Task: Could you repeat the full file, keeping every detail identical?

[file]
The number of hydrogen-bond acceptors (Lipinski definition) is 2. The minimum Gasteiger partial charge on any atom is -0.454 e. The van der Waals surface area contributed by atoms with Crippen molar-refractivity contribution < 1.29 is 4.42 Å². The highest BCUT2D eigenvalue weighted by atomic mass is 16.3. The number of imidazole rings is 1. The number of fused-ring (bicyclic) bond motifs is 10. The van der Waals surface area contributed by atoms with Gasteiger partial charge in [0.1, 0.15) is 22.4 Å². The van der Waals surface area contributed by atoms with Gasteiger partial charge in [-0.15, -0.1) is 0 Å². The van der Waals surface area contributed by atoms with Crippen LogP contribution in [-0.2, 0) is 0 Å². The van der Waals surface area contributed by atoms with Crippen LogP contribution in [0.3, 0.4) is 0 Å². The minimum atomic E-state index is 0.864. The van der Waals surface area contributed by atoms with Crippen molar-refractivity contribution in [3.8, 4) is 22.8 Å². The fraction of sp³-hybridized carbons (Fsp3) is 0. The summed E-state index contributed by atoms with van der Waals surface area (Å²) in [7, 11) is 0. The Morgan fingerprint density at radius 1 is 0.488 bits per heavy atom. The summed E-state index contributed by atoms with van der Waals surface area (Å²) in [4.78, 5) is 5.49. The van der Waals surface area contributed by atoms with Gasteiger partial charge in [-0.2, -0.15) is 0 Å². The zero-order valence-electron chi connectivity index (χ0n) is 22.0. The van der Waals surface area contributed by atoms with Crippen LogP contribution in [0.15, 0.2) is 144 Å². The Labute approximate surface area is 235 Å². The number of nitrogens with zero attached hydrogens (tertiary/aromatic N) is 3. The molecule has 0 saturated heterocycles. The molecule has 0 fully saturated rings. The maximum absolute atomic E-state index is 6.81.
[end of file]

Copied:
The number of hydrogen-bond acceptors (Lipinski definition) is 2. The minimum Gasteiger partial charge on any atom is -0.454 e. The van der Waals surface area contributed by atoms with Crippen molar-refractivity contribution < 1.29 is 4.42 Å². The highest BCUT2D eigenvalue weighted by atomic mass is 16.3. The number of imidazole rings is 1. The number of fused-ring (bicyclic) bond motifs is 10. The van der Waals surface area contributed by atoms with Gasteiger partial charge in [0.1, 0.15) is 22.4 Å². The van der Waals surface area contributed by atoms with Gasteiger partial charge in [-0.15, -0.1) is 0 Å². The van der Waals surface area contributed by atoms with Crippen LogP contribution in [-0.2, 0) is 0 Å². The van der Waals surface area contributed by atoms with Crippen LogP contribution in [0.3, 0.4) is 0 Å². The minimum atomic E-state index is 0.864. The van der Waals surface area contributed by atoms with Crippen molar-refractivity contribution in [3.8, 4) is 22.8 Å². The fraction of sp³-hybridized carbons (Fsp3) is 0. The summed E-state index contributed by atoms with van der Waals surface area (Å²) in [7, 11) is 0. The Morgan fingerprint density at radius 1 is 0.488 bits per heavy atom. The summed E-state index contributed by atoms with van der Waals surface area (Å²) in [4.78, 5) is 5.49. The van der Waals surface area contributed by atoms with Gasteiger partial charge in [-0.2, -0.15) is 0 Å². The zero-order valence-electron chi connectivity index (χ0n) is 22.0. The van der Waals surface area contributed by atoms with Crippen LogP contribution in [0.15, 0.2) is 144 Å². The Labute approximate surface area is 235 Å². The number of nitrogens with zero attached hydrogens (tertiary/aromatic N) is 3. The molecule has 0 saturated heterocycles. The molecule has 0 fully saturated rings. The maximum absolute atomic E-state index is 6.81.